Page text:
Spring riding isn’t always pretty. Sometimes it involves getting wet and lost. See photos below! But I like that it’s not yet about speed or even about distance. Spring riding feels adventurous to me. I just feel happy to be out there.
In these pandemic times, more people are choosing to ride. Like running it’s one of the things we can do for exercise that is consistent with social distancing. I was sad to see that Spain and Italy banned recreational cycling though it’s still okay to use a bike to get to the grocery store or the doctors.
Here’s some photos of an early spring ride that Sarah and I did a few years ago. We got lost, we ended up taking our good road bikes through some mud. It was a definite adventure.
I think we’re finally seeing a shift in the landscape about health and new year’s resolutions. There are far fewer articles in my various social media newsfeeds about dire diets and impossible plans. Instead, I’m seeing some reflective reporting on evidence based plans for how to make your life better, if that’s what you’re after this January. Now maybe that’s just better news algorithms but whatever, I’ll take it.
For example, the BBC this week ran a great list of health tips that weren’t about restricting foods, running unhappily on a treadmill, and weighing yourself. Instead, they made recommendations like smile more, get enough sleep, and get a dog. I can’t find the link for you! (Sorry about that. It’s been a busy week back to work.) (Edit/update: It’s here. Thanks Keri for helping out!) My favourite though was a 30 food challenge. Not the dreaded Whole 30 challenge which restricts foods, this challenge is to eat 30 different plant based foods in a week:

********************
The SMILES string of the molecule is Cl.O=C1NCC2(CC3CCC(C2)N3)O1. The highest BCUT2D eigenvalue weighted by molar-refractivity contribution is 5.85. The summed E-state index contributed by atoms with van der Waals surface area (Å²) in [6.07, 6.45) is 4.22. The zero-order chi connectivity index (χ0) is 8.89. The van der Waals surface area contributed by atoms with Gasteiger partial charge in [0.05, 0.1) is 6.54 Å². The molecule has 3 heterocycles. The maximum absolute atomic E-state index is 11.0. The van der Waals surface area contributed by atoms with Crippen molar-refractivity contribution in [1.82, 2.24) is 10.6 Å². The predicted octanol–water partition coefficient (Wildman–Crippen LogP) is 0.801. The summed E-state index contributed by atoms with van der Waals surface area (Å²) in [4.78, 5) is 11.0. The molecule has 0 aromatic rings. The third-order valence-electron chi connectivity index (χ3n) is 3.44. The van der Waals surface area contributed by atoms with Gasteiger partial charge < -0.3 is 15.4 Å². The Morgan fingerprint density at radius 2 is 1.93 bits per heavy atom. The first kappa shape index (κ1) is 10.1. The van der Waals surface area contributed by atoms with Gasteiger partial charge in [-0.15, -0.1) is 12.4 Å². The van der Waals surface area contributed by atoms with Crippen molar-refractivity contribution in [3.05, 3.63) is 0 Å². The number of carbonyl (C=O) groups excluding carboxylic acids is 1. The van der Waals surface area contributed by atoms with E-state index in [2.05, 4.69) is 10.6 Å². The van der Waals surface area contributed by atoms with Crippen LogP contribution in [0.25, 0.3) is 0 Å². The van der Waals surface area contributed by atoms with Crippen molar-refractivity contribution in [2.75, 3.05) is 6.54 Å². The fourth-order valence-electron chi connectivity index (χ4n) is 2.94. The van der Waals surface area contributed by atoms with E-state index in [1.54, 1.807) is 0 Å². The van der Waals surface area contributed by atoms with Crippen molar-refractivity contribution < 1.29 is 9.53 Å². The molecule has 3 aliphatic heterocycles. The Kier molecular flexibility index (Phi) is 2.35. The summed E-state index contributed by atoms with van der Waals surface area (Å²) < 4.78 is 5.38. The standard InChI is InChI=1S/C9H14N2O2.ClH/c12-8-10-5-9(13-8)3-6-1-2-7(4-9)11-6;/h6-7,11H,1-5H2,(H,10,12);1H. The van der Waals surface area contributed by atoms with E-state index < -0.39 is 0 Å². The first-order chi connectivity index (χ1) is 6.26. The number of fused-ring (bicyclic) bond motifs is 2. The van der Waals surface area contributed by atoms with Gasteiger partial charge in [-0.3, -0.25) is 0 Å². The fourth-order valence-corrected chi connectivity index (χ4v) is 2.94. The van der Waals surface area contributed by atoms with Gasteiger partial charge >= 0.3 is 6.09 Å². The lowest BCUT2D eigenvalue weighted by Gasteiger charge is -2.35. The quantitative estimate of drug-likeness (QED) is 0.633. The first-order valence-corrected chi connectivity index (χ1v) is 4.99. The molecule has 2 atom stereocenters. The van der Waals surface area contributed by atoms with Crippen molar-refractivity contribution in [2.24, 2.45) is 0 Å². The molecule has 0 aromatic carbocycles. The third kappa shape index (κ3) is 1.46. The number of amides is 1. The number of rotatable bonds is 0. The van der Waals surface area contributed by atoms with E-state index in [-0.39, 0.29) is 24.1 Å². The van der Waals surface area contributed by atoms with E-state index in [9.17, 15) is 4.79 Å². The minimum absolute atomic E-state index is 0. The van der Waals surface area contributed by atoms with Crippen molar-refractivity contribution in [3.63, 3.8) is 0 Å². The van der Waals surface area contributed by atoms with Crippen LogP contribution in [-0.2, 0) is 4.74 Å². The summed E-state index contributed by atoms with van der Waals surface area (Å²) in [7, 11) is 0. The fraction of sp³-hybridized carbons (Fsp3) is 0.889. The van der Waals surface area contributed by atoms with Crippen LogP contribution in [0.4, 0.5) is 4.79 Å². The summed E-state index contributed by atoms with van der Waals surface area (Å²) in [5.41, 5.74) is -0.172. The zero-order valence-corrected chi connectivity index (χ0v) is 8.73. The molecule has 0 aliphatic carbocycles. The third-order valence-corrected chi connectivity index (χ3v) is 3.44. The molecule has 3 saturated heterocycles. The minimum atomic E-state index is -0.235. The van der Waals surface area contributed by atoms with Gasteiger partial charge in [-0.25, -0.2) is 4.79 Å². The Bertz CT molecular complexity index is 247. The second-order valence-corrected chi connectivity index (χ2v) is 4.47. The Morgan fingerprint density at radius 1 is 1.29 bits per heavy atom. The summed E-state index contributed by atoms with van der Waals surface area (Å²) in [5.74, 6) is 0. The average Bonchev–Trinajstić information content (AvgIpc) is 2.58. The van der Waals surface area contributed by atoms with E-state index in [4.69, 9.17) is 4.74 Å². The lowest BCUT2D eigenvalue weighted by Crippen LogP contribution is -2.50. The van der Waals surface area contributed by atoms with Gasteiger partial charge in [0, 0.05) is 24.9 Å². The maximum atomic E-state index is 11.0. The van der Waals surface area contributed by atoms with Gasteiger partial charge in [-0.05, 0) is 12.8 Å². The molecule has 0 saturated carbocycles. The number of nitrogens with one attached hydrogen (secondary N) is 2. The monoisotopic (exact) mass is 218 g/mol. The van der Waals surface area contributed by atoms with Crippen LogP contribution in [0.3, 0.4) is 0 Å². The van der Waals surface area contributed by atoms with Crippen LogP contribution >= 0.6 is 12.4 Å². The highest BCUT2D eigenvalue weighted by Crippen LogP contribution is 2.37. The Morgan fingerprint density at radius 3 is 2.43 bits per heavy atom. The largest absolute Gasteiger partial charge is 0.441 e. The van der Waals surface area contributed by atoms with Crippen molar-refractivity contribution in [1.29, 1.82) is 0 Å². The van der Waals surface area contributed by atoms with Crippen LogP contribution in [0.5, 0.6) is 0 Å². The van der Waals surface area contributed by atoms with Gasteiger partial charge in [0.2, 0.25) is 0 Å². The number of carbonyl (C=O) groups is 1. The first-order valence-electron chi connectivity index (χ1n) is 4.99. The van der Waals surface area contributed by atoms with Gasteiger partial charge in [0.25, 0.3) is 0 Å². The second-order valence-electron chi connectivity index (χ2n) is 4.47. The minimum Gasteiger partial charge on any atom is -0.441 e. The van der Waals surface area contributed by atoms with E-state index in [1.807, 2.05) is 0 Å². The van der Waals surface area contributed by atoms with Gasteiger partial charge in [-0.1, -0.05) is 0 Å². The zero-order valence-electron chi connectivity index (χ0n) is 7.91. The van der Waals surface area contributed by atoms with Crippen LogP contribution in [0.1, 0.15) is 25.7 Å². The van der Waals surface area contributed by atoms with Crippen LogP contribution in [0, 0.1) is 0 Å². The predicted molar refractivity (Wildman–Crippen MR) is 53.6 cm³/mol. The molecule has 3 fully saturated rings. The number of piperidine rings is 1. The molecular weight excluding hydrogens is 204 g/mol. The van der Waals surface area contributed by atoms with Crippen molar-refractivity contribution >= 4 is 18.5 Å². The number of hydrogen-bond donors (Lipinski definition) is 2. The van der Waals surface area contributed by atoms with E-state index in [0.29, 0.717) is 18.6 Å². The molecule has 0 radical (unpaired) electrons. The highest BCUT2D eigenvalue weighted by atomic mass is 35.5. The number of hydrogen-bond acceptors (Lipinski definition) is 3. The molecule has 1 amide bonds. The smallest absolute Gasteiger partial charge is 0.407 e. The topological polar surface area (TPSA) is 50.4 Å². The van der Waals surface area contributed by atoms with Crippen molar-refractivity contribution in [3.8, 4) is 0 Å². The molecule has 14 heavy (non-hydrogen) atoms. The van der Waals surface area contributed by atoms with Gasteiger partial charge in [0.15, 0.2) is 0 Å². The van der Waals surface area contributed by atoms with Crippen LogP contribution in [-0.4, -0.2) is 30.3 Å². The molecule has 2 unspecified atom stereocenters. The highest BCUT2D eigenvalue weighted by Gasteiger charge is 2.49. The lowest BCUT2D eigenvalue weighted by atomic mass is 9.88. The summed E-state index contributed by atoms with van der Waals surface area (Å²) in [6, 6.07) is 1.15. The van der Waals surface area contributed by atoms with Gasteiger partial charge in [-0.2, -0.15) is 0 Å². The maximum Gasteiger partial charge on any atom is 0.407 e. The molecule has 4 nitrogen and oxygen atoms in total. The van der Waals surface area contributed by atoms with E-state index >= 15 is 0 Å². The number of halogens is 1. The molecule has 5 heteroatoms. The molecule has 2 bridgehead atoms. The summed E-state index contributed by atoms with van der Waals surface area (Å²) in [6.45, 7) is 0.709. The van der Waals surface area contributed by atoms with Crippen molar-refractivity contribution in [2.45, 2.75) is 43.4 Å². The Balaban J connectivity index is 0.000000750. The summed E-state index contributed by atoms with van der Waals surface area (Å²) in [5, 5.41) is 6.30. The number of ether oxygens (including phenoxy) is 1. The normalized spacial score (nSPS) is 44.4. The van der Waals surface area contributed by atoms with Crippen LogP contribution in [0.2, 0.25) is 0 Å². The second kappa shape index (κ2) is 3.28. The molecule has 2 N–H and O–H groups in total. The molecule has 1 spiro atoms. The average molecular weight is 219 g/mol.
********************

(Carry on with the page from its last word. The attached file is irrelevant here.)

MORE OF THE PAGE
According to Megan Rossi, “We should aim for at least 30 different plant-based foods per week, she says. That is because plant-based diversity is thought to have a key role in good gut health. The bacteria in our gut – collectively known as the microbiome – have a profound role in our health. Allergies, obesity, inflammatory bowel disease, Parkinson’s, and even depression have all been linked to the bacteria in our gut. One way we can get more plant-based diversity in our diets easily is by being a little savvier about some of the foods we purchase, says Dr Rossi. “Instead of just buying chickpeas go for the four-bean mix. Instead of buying one type of seed buy the four-seed mix,” she says.”
Now Matt Fitzgerald wonders if we ought to strive to eat different foods everyday. In his Is Dietary Variety Overrated? he looks at the advantages of eating the same healthy foods everyday. And there are some advantages. Planning and meal prep is easier and you can choose healthy meals you like and stick with them. That said, when it comes to fruits and vegetables there are nutritional reasons for striving for variety.
He writes, ” For example, in one study researchers from the University of Colorado divided 106 women into two groups and placed them on different diets. Both groups consumed 8-10 servings of fruits and vegetables per day, but one group ate 18 different varieties of fruits and vegetables while the other ate only five varieties. Blood tests taken after two weeks revealed that while both groups showed a reduction in lipid peroxidation (due to increased antioxidant intake), only the wide-variety group exhibited a reduction of DNA damage caused by free radicals.”
Do you eat 30 different plant based foods in a week? Looking at my food log (yes, I track, I like it, still!) I’ve got a ways to go. So far I’ve had apples, onions, celery, mushrooms, spinach, and broccoli.
How about you? How many different plant based foods do you eat in a week?